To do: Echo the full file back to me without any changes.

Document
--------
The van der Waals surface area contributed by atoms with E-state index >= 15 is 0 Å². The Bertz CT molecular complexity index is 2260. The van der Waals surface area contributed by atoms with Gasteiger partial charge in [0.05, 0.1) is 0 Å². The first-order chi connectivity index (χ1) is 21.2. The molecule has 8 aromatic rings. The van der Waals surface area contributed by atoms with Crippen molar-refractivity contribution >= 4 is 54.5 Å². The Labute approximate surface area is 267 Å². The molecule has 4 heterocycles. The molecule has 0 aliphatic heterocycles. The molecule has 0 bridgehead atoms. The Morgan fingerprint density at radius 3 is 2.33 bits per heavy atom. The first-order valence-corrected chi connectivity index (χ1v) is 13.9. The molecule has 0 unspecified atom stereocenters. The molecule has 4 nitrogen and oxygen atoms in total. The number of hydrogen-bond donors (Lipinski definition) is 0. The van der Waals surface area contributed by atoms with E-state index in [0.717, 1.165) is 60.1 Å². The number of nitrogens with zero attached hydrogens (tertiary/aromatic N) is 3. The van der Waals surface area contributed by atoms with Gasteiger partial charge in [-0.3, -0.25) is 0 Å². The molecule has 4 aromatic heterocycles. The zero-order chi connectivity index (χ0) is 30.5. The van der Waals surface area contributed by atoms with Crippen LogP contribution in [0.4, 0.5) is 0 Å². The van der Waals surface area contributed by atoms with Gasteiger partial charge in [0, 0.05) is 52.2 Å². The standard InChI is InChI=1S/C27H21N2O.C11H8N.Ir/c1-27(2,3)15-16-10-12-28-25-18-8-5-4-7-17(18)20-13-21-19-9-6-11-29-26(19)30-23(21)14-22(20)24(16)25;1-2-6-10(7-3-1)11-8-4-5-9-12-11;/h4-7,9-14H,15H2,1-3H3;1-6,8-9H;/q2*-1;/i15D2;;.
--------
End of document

The van der Waals surface area contributed by atoms with E-state index >= 15 is 0 Å². The Bertz CT molecular complexity index is 2260. The van der Waals surface area contributed by atoms with Gasteiger partial charge in [0.05, 0.1) is 0 Å². The first-order chi connectivity index (χ1) is 21.2. The molecule has 8 aromatic rings. The van der Waals surface area contributed by atoms with Crippen molar-refractivity contribution >= 4 is 54.5 Å². The Labute approximate surface area is 267 Å². The molecule has 4 heterocycles. The molecule has 0 aliphatic heterocycles. The molecule has 0 bridgehead atoms. The Morgan fingerprint density at radius 3 is 2.33 bits per heavy atom. The first-order valence-corrected chi connectivity index (χ1v) is 13.9. The molecule has 0 unspecified atom stereocenters. The molecule has 4 nitrogen and oxygen atoms in total. The number of hydrogen-bond donors (Lipinski definition) is 0. The van der Waals surface area contributed by atoms with E-state index in [0.717, 1.165) is 60.1 Å². The number of nitrogens with zero attached hydrogens (tertiary/aromatic N) is 3. The van der Waals surface area contributed by atoms with Gasteiger partial charge in [-0.3, -0.25) is 0 Å². The molecule has 4 aromatic heterocycles. The zero-order chi connectivity index (χ0) is 30.5. The van der Waals surface area contributed by atoms with Crippen LogP contribution in [0.4, 0.5) is 0 Å². The van der Waals surface area contributed by atoms with Gasteiger partial charge in [0, 0.05) is 52.2 Å². The standard InChI is InChI=1S/C27H21N2O.C11H8N.Ir/c1-27(2,3)15-16-10-12-28-25-18-8-5-4-7-17(18)20-13-21-19-9-6-11-29-26(19)30-23(21)14-22(20)24(16)25;1-2-6-10(7-3-1)11-8-4-5-9-12-11;/h4-7,9-14H,15H2,1-3H3;1-6,8-9H;/q2*-1;/i15D2;;.